Tuesday, April 12, 2005

God Part II

A comment (don't get many of those!) on what I wrote below shows the stickier side of an unprofessional writer (me) making their opinions public - badly articulated points. I wasn't trying to say that living life automatically becomes in some way impossible by deciding there is no Deity / afterlife. It's more that I just wonder what the point of life is if this is all we have. Surely it logically follows that there is no point to life - our universe, our planet and our lives are an accident of physics and evolution. Of course, then, the incentive should be to enjoy and make the most of the time we have rather than "curl up in a ball and cry" but do we really do that? How many billions don't have the chance to live life to the full and, worse, how many in our own society do have that chance and don't take it? I was actually originally wondering why we should waste our time doing things that don't make us happy, that we don't enjoy.

I'm not trying to defend religion as such. Now I'm in complete danger of sounding elitist here, but I look around me and wonder at how aware people are of their lives - it seems to me that, inevitably, all people live in bubbles of varying degrees of ignorance. The vast, vast majority of people just don't think about the meaning of the lives they lead - ignorance is bliss. Now if you believe that no value system can be naturally derived from atheism then what moral value system would the world have if there was a universal realisation that this is all we have? An atheist with moral values often claims to be humanist to escape (what I believe to be) a moral dilemma. But even accepting humanism at face value, would enough people in the world decide they were also humanist in order to maintain a civilisation that has just realised this is all they have?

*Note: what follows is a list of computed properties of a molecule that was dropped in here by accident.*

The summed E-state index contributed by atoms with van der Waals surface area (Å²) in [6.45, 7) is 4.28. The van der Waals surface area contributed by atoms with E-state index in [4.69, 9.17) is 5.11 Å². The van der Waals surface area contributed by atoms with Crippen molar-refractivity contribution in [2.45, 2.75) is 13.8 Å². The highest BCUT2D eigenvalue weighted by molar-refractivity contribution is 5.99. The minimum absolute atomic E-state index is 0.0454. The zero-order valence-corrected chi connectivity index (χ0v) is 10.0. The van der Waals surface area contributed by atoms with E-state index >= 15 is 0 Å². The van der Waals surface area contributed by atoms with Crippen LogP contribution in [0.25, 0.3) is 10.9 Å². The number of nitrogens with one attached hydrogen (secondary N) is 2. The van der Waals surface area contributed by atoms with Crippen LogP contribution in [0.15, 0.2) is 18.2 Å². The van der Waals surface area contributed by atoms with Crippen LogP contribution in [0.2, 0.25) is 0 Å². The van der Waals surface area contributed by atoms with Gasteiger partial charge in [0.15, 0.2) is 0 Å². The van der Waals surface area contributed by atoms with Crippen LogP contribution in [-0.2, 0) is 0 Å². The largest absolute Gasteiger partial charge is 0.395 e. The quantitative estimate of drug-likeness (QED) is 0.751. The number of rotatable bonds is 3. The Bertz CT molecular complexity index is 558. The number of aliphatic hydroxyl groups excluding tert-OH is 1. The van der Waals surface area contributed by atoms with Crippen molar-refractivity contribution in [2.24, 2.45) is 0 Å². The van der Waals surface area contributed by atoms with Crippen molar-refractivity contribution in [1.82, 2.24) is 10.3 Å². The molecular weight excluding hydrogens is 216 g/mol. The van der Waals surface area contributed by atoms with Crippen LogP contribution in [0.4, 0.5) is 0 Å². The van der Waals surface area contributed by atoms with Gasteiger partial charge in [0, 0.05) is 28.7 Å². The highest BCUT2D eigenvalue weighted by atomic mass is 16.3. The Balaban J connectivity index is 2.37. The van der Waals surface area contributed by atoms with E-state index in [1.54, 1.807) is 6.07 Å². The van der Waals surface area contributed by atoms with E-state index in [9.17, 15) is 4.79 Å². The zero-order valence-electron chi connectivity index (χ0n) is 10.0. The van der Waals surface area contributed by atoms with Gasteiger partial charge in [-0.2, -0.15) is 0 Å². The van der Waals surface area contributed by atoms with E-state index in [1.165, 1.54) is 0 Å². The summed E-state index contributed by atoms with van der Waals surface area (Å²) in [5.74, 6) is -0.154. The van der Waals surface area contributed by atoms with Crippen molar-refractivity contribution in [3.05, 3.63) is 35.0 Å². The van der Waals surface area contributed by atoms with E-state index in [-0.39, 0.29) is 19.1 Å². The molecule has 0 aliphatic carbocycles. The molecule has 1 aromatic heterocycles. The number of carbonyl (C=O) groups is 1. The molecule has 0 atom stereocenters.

I just don't think they would (there is a school of thought that suggests that if around 10% of a population revolt, civil society breaks down and a state of anarchy will reign). The injustices perpetrated in the name of God isn't really my point nor is the notion that to be good one must have God (as a race we seem to manage to slaughter millions of our fellows regardless of whether we claim a God or not). My point is (and don't read this and conclude that I believe in much religious doctrine) that it is the world's religions that have provided us with the basic moral compasses that makes us "civilised" and I believe that, if the world's religions were to collapse, there is nothing strong enough in place to replace them. In fact I think my point is that a particular John Lennon song is, frankly, bollox.
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